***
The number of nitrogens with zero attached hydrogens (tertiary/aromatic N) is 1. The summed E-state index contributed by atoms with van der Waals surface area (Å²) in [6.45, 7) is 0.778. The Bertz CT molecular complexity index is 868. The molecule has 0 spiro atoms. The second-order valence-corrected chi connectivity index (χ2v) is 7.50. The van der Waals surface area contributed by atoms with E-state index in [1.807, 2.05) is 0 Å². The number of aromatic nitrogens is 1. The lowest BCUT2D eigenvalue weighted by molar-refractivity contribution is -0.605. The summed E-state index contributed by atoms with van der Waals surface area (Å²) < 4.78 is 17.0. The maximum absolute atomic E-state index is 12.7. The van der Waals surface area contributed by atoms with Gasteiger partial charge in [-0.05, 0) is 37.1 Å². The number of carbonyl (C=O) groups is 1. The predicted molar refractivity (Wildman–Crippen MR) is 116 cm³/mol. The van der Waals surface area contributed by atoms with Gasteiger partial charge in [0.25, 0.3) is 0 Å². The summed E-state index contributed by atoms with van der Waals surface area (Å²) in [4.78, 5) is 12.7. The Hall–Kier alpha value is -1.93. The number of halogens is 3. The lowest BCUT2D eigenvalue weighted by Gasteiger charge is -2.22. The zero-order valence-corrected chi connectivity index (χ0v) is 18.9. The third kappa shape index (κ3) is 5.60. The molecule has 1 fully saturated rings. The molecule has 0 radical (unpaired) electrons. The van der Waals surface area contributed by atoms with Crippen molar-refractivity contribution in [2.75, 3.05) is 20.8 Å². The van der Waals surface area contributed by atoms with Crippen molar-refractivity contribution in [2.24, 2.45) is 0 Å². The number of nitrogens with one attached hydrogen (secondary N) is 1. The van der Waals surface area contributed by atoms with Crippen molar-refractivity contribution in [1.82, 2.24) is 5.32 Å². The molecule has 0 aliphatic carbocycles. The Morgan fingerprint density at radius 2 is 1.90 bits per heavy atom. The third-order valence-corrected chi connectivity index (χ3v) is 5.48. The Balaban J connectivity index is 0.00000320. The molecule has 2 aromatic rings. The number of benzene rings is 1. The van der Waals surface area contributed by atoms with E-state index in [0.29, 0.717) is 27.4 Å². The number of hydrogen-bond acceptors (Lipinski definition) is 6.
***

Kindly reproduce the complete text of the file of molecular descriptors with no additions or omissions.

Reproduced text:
The number of nitrogens with zero attached hydrogens (tertiary/aromatic N) is 1. The summed E-state index contributed by atoms with van der Waals surface area (Å²) in [6.45, 7) is 0.778. The Bertz CT molecular complexity index is 868. The molecule has 0 spiro atoms. The second-order valence-corrected chi connectivity index (χ2v) is 7.50. The van der Waals surface area contributed by atoms with E-state index in [1.807, 2.05) is 0 Å². The number of aromatic nitrogens is 1. The lowest BCUT2D eigenvalue weighted by molar-refractivity contribution is -0.605. The summed E-state index contributed by atoms with van der Waals surface area (Å²) < 4.78 is 17.0. The maximum absolute atomic E-state index is 12.7. The van der Waals surface area contributed by atoms with Gasteiger partial charge in [-0.05, 0) is 37.1 Å². The number of carbonyl (C=O) groups is 1. The predicted molar refractivity (Wildman–Crippen MR) is 116 cm³/mol. The van der Waals surface area contributed by atoms with Gasteiger partial charge in [0.25, 0.3) is 0 Å². The summed E-state index contributed by atoms with van der Waals surface area (Å²) in [4.78, 5) is 12.7. The Hall–Kier alpha value is -1.93. The number of halogens is 3. The lowest BCUT2D eigenvalue weighted by Gasteiger charge is -2.22. The zero-order valence-corrected chi connectivity index (χ0v) is 18.9. The third kappa shape index (κ3) is 5.60. The molecule has 1 fully saturated rings. The molecule has 0 radical (unpaired) electrons. The van der Waals surface area contributed by atoms with Crippen molar-refractivity contribution in [2.75, 3.05) is 20.8 Å². The van der Waals surface area contributed by atoms with Crippen molar-refractivity contribution in [2.24, 2.45) is 0 Å². The number of nitrogens with one attached hydrogen (secondary N) is 1. The van der Waals surface area contributed by atoms with Crippen molar-refractivity contribution in [1.82, 2.24) is 5.32 Å². The molecule has 0 aliphatic carbocycles. The Morgan fingerprint density at radius 2 is 1.90 bits per heavy atom. The third-order valence-corrected chi connectivity index (χ3v) is 5.48. The Balaban J connectivity index is 0.00000320. The molecule has 2 aromatic rings. The number of benzene rings is 1. The van der Waals surface area contributed by atoms with E-state index in [0.29, 0.717) is 27.4 Å². The number of hydrogen-bond acceptors (Lipinski definition) is 6.